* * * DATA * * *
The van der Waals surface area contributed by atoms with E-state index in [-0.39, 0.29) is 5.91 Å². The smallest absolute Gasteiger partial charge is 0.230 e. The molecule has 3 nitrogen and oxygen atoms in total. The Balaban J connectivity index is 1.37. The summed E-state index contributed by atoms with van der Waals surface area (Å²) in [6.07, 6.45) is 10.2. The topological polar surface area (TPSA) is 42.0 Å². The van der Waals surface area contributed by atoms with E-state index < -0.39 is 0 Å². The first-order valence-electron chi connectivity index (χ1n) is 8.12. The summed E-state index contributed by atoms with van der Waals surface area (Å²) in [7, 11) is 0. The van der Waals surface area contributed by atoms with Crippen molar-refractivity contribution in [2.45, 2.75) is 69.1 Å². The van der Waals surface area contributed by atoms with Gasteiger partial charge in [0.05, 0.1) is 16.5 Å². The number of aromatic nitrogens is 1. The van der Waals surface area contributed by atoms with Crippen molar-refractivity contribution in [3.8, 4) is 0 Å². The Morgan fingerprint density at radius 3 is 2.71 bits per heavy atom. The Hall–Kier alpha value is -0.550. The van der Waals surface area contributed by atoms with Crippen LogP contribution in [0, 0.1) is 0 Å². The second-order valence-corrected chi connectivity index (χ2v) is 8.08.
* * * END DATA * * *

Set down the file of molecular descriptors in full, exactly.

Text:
The van der Waals surface area contributed by atoms with E-state index in [-0.39, 0.29) is 5.91 Å². The smallest absolute Gasteiger partial charge is 0.230 e. The molecule has 3 nitrogen and oxygen atoms in total. The Balaban J connectivity index is 1.37. The summed E-state index contributed by atoms with van der Waals surface area (Å²) in [6.07, 6.45) is 10.2. The topological polar surface area (TPSA) is 42.0 Å². The van der Waals surface area contributed by atoms with E-state index < -0.39 is 0 Å². The first-order valence-electron chi connectivity index (χ1n) is 8.12. The summed E-state index contributed by atoms with van der Waals surface area (Å²) in [7, 11) is 0. The van der Waals surface area contributed by atoms with Crippen molar-refractivity contribution in [2.45, 2.75) is 69.1 Å². The van der Waals surface area contributed by atoms with Gasteiger partial charge in [0.05, 0.1) is 16.5 Å². The number of aromatic nitrogens is 1. The van der Waals surface area contributed by atoms with Crippen molar-refractivity contribution in [3.8, 4) is 0 Å². The Morgan fingerprint density at radius 3 is 2.71 bits per heavy atom. The Hall–Kier alpha value is -0.550. The van der Waals surface area contributed by atoms with Crippen LogP contribution in [0, 0.1) is 0 Å². The second-order valence-corrected chi connectivity index (χ2v) is 8.08.